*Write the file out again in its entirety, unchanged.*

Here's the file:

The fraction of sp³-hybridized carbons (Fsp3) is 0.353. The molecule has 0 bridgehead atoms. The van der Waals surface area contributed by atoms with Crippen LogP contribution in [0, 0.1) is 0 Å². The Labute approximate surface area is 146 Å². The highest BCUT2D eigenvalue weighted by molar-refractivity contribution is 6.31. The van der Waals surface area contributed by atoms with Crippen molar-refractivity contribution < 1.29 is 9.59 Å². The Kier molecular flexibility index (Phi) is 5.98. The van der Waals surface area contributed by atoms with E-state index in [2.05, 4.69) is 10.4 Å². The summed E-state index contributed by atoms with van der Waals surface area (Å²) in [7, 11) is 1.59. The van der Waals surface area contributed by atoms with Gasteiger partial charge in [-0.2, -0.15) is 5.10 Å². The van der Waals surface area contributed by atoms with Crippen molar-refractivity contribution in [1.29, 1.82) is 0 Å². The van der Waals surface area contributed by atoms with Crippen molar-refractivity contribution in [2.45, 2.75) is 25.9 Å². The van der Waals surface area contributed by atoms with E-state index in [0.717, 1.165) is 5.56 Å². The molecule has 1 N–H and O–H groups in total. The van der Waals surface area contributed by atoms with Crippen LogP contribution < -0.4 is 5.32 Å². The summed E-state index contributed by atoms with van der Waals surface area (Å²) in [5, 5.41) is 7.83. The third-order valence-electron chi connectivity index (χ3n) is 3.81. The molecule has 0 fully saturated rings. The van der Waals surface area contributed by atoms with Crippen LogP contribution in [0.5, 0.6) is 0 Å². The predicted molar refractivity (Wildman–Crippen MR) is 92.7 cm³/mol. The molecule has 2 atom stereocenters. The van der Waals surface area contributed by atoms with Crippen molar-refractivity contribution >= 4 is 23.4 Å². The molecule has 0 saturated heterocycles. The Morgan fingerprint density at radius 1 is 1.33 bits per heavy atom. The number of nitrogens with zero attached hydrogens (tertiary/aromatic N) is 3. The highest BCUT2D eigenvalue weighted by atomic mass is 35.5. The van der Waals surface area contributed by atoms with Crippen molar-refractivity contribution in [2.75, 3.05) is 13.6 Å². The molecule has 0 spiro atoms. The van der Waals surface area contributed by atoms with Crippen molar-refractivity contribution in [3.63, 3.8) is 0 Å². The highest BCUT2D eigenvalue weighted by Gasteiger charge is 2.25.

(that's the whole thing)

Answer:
The fraction of sp³-hybridized carbons (Fsp3) is 0.353. The molecule has 0 bridgehead atoms. The van der Waals surface area contributed by atoms with Crippen LogP contribution in [0, 0.1) is 0 Å². The Labute approximate surface area is 146 Å². The highest BCUT2D eigenvalue weighted by molar-refractivity contribution is 6.31. The van der Waals surface area contributed by atoms with Crippen molar-refractivity contribution < 1.29 is 9.59 Å². The Kier molecular flexibility index (Phi) is 5.98. The van der Waals surface area contributed by atoms with E-state index in [2.05, 4.69) is 10.4 Å². The summed E-state index contributed by atoms with van der Waals surface area (Å²) in [7, 11) is 1.59. The van der Waals surface area contributed by atoms with Gasteiger partial charge in [-0.2, -0.15) is 5.10 Å². The van der Waals surface area contributed by atoms with Crippen molar-refractivity contribution in [1.29, 1.82) is 0 Å². The van der Waals surface area contributed by atoms with Crippen molar-refractivity contribution in [2.45, 2.75) is 25.9 Å². The van der Waals surface area contributed by atoms with E-state index in [0.717, 1.165) is 5.56 Å². The molecule has 1 N–H and O–H groups in total. The van der Waals surface area contributed by atoms with Crippen LogP contribution < -0.4 is 5.32 Å². The summed E-state index contributed by atoms with van der Waals surface area (Å²) in [5, 5.41) is 7.83. The third-order valence-electron chi connectivity index (χ3n) is 3.81. The molecule has 0 fully saturated rings. The van der Waals surface area contributed by atoms with Crippen LogP contribution in [0.5, 0.6) is 0 Å². The predicted molar refractivity (Wildman–Crippen MR) is 92.7 cm³/mol. The molecule has 2 atom stereocenters. The van der Waals surface area contributed by atoms with Crippen molar-refractivity contribution >= 4 is 23.4 Å². The molecule has 0 saturated heterocycles. The Morgan fingerprint density at radius 1 is 1.33 bits per heavy atom. The number of nitrogens with zero attached hydrogens (tertiary/aromatic N) is 3. The highest BCUT2D eigenvalue weighted by atomic mass is 35.5. The van der Waals surface area contributed by atoms with Crippen molar-refractivity contribution in [2.75, 3.05) is 13.6 Å². The molecule has 0 spiro atoms. The van der Waals surface area contributed by atoms with Crippen molar-refractivity contribution in [3.63, 3.8) is 0 Å². The highest BCUT2D eigenvalue weighted by Gasteiger charge is 2.25.